The other issue is what the vivisection is actually for. Andreas Vesalius’ work during the early modern period demonstrated that human anatomy is not the same the anatomy of other mammals. Investigating non-human anatomy and functions, then, does not work as a means of investigating human functions. As with eugenics and other Victorian-age practices, vivisection was hard-headed science, but for what?
    Any thoughts?
    Alfred

    • alfredjohnson1707 says:

      “A non-human animal” rather than “an non-human animal” (whoops…)

      • alfredjohnson1707 says:

        “Andreas Vesalius’ work… human anatomy is not the same as the anatomy…” rather than “not the same the anatomy” (awfully sorry, my radar’s off today…)

  4. jessicawilks says:

    Thanks for your comments! 🙂
    Yes, this topic was rather more complex than an 800 word blog will allow me to explain. One of my main findings was that values surrounding sympathy with animals have not been constant throughout history. Yes, nowadays animal rights activists would argue that all life is sacred/ if we can’t ask animals, we can’t judge their feelings etc… However in the past, feelings of sympathy with animals were not always ‘true’ animal welfare. A good example of this would be the feminist and socialist antivivisections, some of whom supported the cause because it became entwined with their ideology. Even earlier, the issue (for Christians) was whether animals had souls, rather than whether they had some intrinsic value which made vivisection immoral. In short, the values present in the debate ‘evolved’ themselves.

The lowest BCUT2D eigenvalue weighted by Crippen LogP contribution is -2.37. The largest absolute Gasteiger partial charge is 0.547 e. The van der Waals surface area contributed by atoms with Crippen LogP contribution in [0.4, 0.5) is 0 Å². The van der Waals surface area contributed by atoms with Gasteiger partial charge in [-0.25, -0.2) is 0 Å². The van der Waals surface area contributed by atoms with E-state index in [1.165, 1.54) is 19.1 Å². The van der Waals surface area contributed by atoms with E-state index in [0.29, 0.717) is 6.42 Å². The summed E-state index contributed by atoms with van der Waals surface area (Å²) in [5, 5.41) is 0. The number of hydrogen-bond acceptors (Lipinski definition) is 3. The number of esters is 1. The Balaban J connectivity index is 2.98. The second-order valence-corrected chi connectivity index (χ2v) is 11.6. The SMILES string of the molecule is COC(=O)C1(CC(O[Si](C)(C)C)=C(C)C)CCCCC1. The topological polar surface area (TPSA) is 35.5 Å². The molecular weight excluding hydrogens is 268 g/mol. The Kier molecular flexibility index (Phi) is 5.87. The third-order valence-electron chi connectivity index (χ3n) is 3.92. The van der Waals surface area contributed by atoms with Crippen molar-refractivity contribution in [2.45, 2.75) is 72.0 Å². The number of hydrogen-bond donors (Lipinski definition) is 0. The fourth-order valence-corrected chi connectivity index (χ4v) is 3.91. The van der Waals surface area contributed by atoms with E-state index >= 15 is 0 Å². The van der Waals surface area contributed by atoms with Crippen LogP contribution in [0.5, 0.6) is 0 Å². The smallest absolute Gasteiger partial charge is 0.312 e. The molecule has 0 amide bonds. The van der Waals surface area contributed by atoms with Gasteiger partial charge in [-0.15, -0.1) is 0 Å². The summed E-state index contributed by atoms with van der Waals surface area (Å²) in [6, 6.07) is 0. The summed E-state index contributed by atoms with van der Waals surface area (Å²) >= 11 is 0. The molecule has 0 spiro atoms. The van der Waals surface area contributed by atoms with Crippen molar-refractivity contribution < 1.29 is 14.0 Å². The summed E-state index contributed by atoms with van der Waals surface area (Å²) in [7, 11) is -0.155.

Interesting point about codified ethics emerging as a result of Nazi atrocities. If I had more space in my essay, it would have been fascinating to explore 20th century animal ethics.

    As for the usefulness of vivisection, just as today pro-vivisectionists will tell you it’s useful, and anti-vivisectionists will vehemently deny its use for anything. I should point out that in the 19th century, ‘vivisection’ meant all forms of experimentation on live animals, not just cutting. eg ranging from toxicology, to fairly benign tests of metabolism etc. As a (plant)scientist, but also as an animal lover, I would say that vivisection has had much use to humanity, but that vivisection without anaesthetics is not justifiable. (remember though that anaesthetics were only just being developed in this time period). Our advances in vaccination, for example, sadly necessitated animal experimentation. As for today, I cannot reconcile vivisection with cosmetics testing etc… vivisection once had a place in science, but I believe it no longer does.

    Thankyou for your thoughtful comment Alfred!
    Jess